Re: Benefits (and risks) of using Sid
On Tue, 05 Aug 2008 14:09:34 +0100
andy <firstname.lastname@example.org> wrote:
> Hi all
> This is just a general enquiry about the benefits of using Sid on a
> desktop or a workstation. Aside from obtaining up-to-the-minute software
> (and related patches), are there any other benefits to using Sid? I am
> aware of the risks - i.e. frequently broken applications - but to be
> honest, how often does this happen?
> Any thoughts (no flames please - I recycled my asbestos suit!!)
I used sid at home and at work for seven years before I got a kid and switched
to stable :).
In my experience, there are great benefits in using sid if you are alone or
one of a few GNU/Linux users in a huge windows network like I am at work. Every
month or so, there's something new that you're supposed to be able to deal
with. It can be some new windows communications software, a new printer, a new
file format or some other stuff. Using sid helps you deal with that much better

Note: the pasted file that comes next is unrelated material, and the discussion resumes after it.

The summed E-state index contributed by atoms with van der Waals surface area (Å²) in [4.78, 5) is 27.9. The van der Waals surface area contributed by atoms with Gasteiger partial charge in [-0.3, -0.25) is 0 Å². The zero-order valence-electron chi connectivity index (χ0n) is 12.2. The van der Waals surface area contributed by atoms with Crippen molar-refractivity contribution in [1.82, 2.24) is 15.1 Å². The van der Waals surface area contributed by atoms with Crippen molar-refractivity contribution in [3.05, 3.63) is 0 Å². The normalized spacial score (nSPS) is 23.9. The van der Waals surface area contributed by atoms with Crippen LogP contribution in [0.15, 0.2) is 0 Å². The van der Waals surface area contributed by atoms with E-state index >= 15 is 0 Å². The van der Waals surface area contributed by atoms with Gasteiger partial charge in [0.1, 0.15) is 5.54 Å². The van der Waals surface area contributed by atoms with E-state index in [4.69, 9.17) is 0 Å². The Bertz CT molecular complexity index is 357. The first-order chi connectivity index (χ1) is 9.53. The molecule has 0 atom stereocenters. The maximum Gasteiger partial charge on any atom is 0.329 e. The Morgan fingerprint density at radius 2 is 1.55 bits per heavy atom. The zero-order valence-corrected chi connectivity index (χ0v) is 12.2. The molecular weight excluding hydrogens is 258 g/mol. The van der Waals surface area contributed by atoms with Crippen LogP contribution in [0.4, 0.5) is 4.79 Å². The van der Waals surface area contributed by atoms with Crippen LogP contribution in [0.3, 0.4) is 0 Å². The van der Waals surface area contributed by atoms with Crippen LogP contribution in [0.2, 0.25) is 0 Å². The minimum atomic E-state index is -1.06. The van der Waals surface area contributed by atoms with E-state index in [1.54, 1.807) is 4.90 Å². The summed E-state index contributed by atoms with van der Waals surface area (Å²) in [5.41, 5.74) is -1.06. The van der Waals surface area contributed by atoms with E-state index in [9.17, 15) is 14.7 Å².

than stable does. Also, sid is fun. Stable is boring :).
Sid does break stuff though, but this need not be a huge problem. I did two
things that saved my ass when things got really borked. First, I made sure I
had console tools for basic stuff ready and configured: links, mutt, latex etc.
That way you can still surf the web and produce nice documents should graphics
break down. Second, I kept a backup partition where I duplicated my sid system
manually every time I felt that "wow, right now, sid is working almost
flawlessly". If things broke at a real inconvenient time, I just booted the
backup system. Other than that, I just updated every day except when I knew
beforehand that it would be a rough day.
Keeping an eye on what gets updated is a good idea too. If you see a move from
xfree86 to xorg, maybe you should check the lists before updating.